that and it would be pretty catastrophic if that is what we were
going to do when we turn up and faced 27 of the nation state, and
tell them we are pulling out of the biggest market in the world. How
long do you give the Prime Minister then? If you don't think she will
survive by going for a heart Brexit? I don't think she will go for a
heart Brexit. Really, surrounded by David Davis and Liam Fox? Do you
think Liam Fox will determine the policy of the Cabinet? Liam has
always been ferociously against the European Union although he served in
a government that was pro-European for about two and a half years. Does
he not survive either? You're trying to reduce it to my trying to
forecast Cabinet reshuffle is which I haven't got a clue whether there
will be a Cabinet reshuffle, they may be ministers for the next ten
years, I have no idea. Liam and me, but also Liam and the majority of
his Cabinet colleagues don't start from the same place. The way forward
is for them to produce a White Paper setting out the strategy on which
all the Cabinet are agreed. People should stop leaking the Cabinet
papers they are getting, they should stop leaking against each other, get
down and do the work when they have got the agreed strategy. I'm sorry
to interrupt again but we haven't got much time. We saw in our film
that a number of constituency members in those areas which are
strongly Remain MPs like yourself, in our case in this film it was
Nicky Morgan, the constituency party members are unhappy about this.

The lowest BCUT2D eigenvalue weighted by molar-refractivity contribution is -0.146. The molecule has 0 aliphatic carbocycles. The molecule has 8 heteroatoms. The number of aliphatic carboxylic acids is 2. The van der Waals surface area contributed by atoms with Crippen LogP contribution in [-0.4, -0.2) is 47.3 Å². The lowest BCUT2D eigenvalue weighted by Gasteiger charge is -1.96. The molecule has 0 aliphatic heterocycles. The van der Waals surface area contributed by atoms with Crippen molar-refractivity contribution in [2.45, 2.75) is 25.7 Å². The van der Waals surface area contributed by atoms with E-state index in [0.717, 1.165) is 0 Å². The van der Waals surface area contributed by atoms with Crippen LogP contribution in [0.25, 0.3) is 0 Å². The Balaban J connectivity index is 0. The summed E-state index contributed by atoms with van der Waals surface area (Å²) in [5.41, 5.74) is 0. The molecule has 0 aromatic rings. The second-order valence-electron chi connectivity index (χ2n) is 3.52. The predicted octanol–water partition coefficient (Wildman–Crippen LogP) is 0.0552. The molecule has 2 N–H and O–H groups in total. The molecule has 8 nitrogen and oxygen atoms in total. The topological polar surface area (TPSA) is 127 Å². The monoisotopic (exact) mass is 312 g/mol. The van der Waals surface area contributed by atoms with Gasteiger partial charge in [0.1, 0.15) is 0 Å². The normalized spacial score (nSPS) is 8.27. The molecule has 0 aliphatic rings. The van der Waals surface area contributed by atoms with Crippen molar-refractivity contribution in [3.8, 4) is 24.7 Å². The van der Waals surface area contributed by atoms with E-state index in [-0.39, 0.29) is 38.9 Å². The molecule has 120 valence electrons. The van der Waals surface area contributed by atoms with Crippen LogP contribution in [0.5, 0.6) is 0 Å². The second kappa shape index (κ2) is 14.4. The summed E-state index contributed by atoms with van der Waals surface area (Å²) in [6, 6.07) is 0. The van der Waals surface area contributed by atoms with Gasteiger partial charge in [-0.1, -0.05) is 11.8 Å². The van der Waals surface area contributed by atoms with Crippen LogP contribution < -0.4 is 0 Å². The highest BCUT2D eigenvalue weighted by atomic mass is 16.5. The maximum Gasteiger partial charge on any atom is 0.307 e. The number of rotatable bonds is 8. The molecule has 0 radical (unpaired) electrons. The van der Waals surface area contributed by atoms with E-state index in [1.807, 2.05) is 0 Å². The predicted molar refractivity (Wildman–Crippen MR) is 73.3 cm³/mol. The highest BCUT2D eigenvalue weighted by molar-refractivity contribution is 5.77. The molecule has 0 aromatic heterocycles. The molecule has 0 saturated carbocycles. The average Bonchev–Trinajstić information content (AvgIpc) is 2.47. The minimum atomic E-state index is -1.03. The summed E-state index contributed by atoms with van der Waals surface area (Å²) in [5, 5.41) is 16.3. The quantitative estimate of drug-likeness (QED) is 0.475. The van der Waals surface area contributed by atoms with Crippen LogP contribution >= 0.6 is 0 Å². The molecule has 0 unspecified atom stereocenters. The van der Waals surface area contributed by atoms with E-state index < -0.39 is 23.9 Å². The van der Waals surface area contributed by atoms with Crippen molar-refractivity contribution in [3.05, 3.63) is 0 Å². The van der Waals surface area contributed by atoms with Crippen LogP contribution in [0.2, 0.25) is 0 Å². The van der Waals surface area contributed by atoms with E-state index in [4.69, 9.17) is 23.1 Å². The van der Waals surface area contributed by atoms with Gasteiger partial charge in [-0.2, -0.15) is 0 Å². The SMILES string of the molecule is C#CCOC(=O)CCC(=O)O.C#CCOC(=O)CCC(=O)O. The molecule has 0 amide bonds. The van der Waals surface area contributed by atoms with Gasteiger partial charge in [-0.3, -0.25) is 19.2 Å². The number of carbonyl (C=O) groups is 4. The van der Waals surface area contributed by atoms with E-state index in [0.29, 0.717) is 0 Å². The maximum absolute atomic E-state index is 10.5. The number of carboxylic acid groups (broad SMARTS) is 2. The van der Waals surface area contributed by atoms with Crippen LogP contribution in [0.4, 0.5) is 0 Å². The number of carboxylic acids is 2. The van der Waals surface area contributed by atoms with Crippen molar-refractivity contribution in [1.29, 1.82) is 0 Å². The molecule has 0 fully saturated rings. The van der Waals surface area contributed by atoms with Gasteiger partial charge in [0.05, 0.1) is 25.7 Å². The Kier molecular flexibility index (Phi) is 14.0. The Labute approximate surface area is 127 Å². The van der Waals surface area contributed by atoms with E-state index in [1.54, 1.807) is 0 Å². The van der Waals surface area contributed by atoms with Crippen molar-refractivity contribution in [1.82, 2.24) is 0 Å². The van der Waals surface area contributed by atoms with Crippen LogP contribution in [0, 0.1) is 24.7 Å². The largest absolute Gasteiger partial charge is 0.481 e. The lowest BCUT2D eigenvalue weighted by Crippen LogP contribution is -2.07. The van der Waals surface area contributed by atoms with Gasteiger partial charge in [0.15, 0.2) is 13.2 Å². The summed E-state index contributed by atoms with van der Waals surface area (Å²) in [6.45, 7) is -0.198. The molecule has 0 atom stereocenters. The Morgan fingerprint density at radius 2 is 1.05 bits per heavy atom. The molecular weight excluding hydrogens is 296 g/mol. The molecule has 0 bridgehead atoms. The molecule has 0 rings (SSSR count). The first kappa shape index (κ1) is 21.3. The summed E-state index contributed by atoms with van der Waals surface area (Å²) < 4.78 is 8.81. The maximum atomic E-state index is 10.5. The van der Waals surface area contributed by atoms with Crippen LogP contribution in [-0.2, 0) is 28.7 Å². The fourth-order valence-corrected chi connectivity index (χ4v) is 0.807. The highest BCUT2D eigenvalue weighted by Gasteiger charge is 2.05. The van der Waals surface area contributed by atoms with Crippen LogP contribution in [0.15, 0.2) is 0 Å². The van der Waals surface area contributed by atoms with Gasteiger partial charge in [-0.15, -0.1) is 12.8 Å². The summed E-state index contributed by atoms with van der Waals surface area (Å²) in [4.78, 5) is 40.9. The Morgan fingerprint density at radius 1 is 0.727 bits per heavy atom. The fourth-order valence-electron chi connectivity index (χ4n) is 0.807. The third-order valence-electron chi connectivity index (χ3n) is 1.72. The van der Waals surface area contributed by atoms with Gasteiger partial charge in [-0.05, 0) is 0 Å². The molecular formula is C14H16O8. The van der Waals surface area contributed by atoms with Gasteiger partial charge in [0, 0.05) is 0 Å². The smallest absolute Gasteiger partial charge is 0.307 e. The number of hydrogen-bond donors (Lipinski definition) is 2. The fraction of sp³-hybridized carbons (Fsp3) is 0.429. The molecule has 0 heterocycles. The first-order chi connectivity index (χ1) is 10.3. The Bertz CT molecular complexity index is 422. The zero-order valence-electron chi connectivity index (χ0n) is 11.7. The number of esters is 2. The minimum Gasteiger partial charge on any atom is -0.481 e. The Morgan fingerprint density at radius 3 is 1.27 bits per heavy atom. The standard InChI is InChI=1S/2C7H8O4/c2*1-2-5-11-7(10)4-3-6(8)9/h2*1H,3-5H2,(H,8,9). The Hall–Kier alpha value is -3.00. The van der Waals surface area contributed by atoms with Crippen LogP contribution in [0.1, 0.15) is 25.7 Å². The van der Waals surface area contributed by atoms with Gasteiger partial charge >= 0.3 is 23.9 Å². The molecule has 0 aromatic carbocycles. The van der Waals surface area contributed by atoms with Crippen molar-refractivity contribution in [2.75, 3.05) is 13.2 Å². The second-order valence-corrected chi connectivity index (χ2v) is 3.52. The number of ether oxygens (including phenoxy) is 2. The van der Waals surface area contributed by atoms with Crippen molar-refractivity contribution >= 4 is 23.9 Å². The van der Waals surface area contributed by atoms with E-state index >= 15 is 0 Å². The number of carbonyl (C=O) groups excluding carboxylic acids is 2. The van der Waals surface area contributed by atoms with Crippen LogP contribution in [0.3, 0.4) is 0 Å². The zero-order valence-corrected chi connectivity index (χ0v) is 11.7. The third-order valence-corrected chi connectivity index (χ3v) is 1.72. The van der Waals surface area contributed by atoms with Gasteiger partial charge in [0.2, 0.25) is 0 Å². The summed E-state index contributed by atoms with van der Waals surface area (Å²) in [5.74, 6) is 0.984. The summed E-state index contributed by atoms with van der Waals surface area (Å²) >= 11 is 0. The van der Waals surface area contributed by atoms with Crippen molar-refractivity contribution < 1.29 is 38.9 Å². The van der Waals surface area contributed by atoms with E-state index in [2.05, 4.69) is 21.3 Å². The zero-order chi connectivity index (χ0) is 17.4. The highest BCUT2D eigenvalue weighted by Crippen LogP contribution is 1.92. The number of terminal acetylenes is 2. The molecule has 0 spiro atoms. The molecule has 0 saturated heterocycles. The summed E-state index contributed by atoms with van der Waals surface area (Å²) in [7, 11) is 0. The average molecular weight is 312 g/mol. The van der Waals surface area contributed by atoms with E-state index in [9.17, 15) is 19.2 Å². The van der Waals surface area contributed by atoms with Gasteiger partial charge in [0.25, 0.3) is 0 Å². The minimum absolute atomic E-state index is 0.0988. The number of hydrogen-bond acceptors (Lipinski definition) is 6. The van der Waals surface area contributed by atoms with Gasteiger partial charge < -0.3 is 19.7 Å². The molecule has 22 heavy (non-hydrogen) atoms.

What's your message to them? Don't they deserve an MP that reflects
their way of thinking? Leavers are unhappy and Remainers are very
grateful. Mine don't go in for abuse... That's probably because
you're not on e-mail, Mr Clarke. I get more from Remainers. I'm a great
fan of Anna Soubry and Nicky Morgan, I don't agree with them on
everything, but the views they are putting forward are the ones they've
always held and I think we are doing the Government to favour by saying
what it now depends on is your success in agreeing a policy and
then explaining to the public what you want to do. I shall be surprised
if they manage that by the end of March, I think it is best to get the
policy right first but we shall see. Have you been invited then, you say
you are being helpful, have you been invited to this meeting in Downing
Street on Wednesday for the soft Brexiteers? No, because I haven't
been joining any of these groups. It's fair to say most of my
colleagues know exactly what my views are. No doubt those that
haven't had this kind of discussion with their colleagues before have
been invited. I didn't expect to be invited. I get on perfectly well
with Theresa May but I haven't been invited, but I don't think there's
much significance in that. What do you think of the way Downing Street
has handled Nicky Morgan? I feel sorry for women in politics. I'm
glad to say men in politics don't have great lead stories about what
they are wearing. Apart from my suede shoes, I'm lucky because I'm
not a very snappy dresser. It is tedious in these days that we still
have a absurd pop newspaper stories about what they are wearing.
That commenting on the Prime Minister's trousers, is it really
grounds for banishment? No, of course not. Nikki and Teresa will
have serious political discussions and if they want to have an argument
about what they are wearing, their closest friends will advise them to
keep it private. It is absurd. Given that the party appears to be
deciding it has been all -- ordered to changes policies about Britain's